School principals impact the day-to-day experiences of their staff, students and communities. Having an effective school principal is essential for improving staff and student outcomes, including working conditions, teacher retention, student achievement and student attendance.
It begs the question: How do we get effective principals into every school?
There may not be a simple answer, but recent research provides significant insights into recruiting, preparing, developing and retaining effective school leadership.
[I]t is difficult to envision an investment with a higher ceiling on its potential return than a successful effort to improve principal leadership. —Grissom, et al., How Principals Affect Students and Schools
Recruitment of school principals requires strong partnerships between districts and preparation programs, adequate compensation and incentives to serve in the most challenging schools. Partnerships between local districts and principal preparation programs facilitate identification of potential candidates from the district and local community. Providing competitive salaries, scholarships, loan forgiveness and paid clinical experiences can reduce barriers for those interested in becoming principals. Adopting evaluation and accountability systems that acknowledge the difficulties in leading struggling schools can encourage principals to take on and stay in difficult assignments.
Preparation and Development
Comprehensive principal preparation and professional learning are associated with improved outcomes for principals, teachers and students. Principals need training and development in instruction, school improvement, school conditions, staff development and meeting students’ needs. Effective learning strategies include applied learning opportunities, high-quality internships, coaching and mentoring, and cohorts. Although over two-thirds of principals indicate having access to instruction in key content areas, very few report having access to effective learning strategies.
Increasing retention requires addressing the main drivers of principal turnover, including inadequate preparation and professional development, poor working conditions, lack of decision-making authority, insufficient salaries and high-stakes accountability policies. Improving preparation and providing principals with the time and financial resources to engage in high-quality professional learning opportunities decreases stress, increases efficacy and facilitates collaboration.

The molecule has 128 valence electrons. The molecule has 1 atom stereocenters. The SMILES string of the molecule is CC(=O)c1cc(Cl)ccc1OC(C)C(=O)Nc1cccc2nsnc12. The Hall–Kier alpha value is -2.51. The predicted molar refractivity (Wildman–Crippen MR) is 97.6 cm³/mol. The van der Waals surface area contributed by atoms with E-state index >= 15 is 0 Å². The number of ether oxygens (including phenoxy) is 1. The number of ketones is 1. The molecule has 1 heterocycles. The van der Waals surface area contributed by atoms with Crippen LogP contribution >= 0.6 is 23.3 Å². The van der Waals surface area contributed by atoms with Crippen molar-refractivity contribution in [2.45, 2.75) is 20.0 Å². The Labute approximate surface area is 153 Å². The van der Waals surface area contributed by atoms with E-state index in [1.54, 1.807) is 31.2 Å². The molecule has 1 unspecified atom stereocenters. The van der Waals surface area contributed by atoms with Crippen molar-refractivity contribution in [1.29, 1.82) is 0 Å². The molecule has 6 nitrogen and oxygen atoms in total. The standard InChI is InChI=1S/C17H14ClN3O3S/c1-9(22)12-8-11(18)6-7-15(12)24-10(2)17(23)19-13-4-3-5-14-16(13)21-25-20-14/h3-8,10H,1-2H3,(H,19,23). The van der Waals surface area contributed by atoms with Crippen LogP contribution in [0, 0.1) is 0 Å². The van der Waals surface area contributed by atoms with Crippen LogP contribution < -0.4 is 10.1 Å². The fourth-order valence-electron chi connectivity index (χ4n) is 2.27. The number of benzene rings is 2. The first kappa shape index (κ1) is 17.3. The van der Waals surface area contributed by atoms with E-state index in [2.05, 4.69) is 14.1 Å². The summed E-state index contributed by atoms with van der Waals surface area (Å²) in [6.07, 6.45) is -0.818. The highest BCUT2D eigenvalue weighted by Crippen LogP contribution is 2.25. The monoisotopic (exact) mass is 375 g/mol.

To ensure principals have sufficient support and autonomy to meet the requirements of their positions, they need adequate student services personnel, authority over school-level hiring decisions and curricula, and appropriate staff and support to make their workloads manageable. Competitive salaries or other forms of compensation can address financial concerns related to student debt. Accountability systems that acknowledge student growth, instead of relying heavily on achievement alone, can encourage principals to work in struggling schools and those serving high-need populations.
Addressing all aspects of the principal pipeline is essential for creating a comprehensive system to recruit, prepare, develop and retain effective principals. Below are potential policy avenues that, when used together, could improve the school principal workforce:
1 — Adopt rigorous state leader standards and use them to guide preparation, licensing and evaluation policies.
2 — Reduce barriers to entry by providing financial support for attaining principal licensure.
3 — Leverage preparation program approval and candidate licensure criteria to:
- Promote partnerships between districts and preparation programs.
- Require training in key content areas.
- Require use of effective learning strategies and concrete performance-based experiences and activities.
- Promote principal mentoring and coaching activities.
- Allow for a variety of preparation providers to design and execute preparation programs while being held to state standards.
4 — Evaluate existing evaluation and accountability policies to ensure:
- There are no disincentives for serving in challenging assignments.
- Data and feedback provide actionable information to guide improvements.
5 — Invest in a statewide structure to provide or identify vendors for high-quality professional learning opportunities.
6 — Invest in a leader tracking system to facilitate the use of data in enhancing the principal pipeline.
Molly Gold is a senior policy specialist in NCSL’s Education Program.